Abigail Hobbs is a central figure of Hannibal‘s first season, and her presence haunts the text (literally and symbolically) thereafter. Abigail is initially introduced as a traumatized girl whose throat, in the pilot, is slashed by her serial-killer father (an attack from which she recovers). She brings out paternal feelings in Hannibal and Will, yet as the season progresses, she kills a man (impulsively, but in self-defense) and reveals that she served as a procurer for her father, luring adolescent female victims to him. She is smart, socially alienated, suspicious, reserved, and plagued with worry that her father’s hunter/killer training (whether organically or through socialization) has made her a monster too. Abigail’s social deviance as, at once, a trauma survivor and a killer, has made her a source of identification and love for many fans, who have devoted Tumblr sites to her, written fanfic about her, and created art featuring her. Abigail’s fears are vividly conveyed in this fanvid by kiki_miserychic [warning: graphic violence]

Reading Hannibal through Abigail’s point of view, we see how men in the text constantly misunderstand, abuse, patronize, deceive, and undermine her. With the exception of Hannibal, men do not see her as a complicated person. Will views her only as either a childlike victim or, later, as a pathological killer; she resists his paternalism very directly: “Just because you killed my father, doesn’t mean you can become him.” Likewise, we see how patriarchal structures (the justice system, the family) only serve to further traumatize her. She lies to the FBI and the police because she knows the criminal justice system would not put her crimes in context, and we know that too; the recent decision to try two 13-year-old girls as adults for attempted murder—the Slender Man case—points to the inability of the justice system to countenance violent girls. Hannibal also highlights Abigail’s persistent attempts at self-definition and agency, including an attempt to ensure her financial independence from Will and Hannibal by selling her story to journalist Freddie Lounds. Fans indicate their approval of these moments by reblogging “Abigail’s sassy face” on Tumblr.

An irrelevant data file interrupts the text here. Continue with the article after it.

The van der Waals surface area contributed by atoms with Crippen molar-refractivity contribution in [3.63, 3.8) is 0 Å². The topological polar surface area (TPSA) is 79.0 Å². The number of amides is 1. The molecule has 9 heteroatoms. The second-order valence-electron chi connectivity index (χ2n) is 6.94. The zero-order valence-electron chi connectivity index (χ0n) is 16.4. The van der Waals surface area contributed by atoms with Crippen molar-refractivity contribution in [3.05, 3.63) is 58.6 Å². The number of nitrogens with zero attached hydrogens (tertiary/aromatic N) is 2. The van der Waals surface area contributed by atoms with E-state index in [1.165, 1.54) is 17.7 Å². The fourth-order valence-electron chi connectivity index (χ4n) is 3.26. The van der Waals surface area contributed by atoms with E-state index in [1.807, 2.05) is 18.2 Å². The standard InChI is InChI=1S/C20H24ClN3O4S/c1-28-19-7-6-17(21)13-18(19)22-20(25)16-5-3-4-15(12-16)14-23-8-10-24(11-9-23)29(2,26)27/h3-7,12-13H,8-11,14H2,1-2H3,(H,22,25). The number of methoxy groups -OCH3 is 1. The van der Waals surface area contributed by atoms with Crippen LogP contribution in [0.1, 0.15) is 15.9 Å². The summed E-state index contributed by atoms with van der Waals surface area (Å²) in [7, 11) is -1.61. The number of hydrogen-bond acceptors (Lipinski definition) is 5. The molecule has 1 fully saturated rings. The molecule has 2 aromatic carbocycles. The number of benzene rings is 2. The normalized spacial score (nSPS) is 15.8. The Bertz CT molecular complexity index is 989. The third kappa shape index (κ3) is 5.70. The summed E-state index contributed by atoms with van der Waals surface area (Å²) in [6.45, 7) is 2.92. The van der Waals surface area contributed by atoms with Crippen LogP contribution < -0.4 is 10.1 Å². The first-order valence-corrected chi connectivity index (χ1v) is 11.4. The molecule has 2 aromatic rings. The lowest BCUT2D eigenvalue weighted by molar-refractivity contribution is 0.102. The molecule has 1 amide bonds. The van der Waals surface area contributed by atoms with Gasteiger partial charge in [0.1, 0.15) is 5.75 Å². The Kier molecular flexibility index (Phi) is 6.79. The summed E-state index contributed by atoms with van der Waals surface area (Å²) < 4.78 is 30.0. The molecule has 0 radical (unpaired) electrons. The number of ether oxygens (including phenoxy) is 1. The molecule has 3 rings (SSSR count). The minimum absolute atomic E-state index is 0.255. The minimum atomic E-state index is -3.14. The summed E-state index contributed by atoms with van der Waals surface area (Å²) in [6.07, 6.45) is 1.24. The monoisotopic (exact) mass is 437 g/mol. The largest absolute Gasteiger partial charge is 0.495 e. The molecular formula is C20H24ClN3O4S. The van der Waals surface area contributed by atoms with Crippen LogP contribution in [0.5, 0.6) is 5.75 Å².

IMAGE 3 Sassy Face Ultimately, however, Abigail cleaves to Hannibal because he does see her complexity and value (the ability to truly “see” another person is a significant theme in the series) and because he puts himself outside of the law, openly rejecting the social norms and boundaries that oppress her. Both Hannibal and the gothic horror genre provide fantasies of escape from social oppression, and a lot of the Fannibals’ dark humor comes from their pleasure in fantasies of deviance and subversion. For example, Abigail’s role as the daughter in the “murder family” with Will and Hannibal is the subject of much fan creative production.

IMAGE 4 HappyFathersDay

At the same time, Hannibal provides a cautionary tale that taps directly into young women’s concerns about daily survival under patriarchy. In a contemporary context, Hannibal is the textbook abusive parent or lover who literally traps her, and Abigail’s abuse, captivity, and eventual death at his hands is the central tragedy of the series. But it’s because Hannibal allows viewers to see her struggle that her death has the significance and resonance that it does, haunting both characters and viewers.

IMAGE 5 DontYourForgetaboutme (part1)IMAGE 5 Dontyouforgetaboutme(part 2)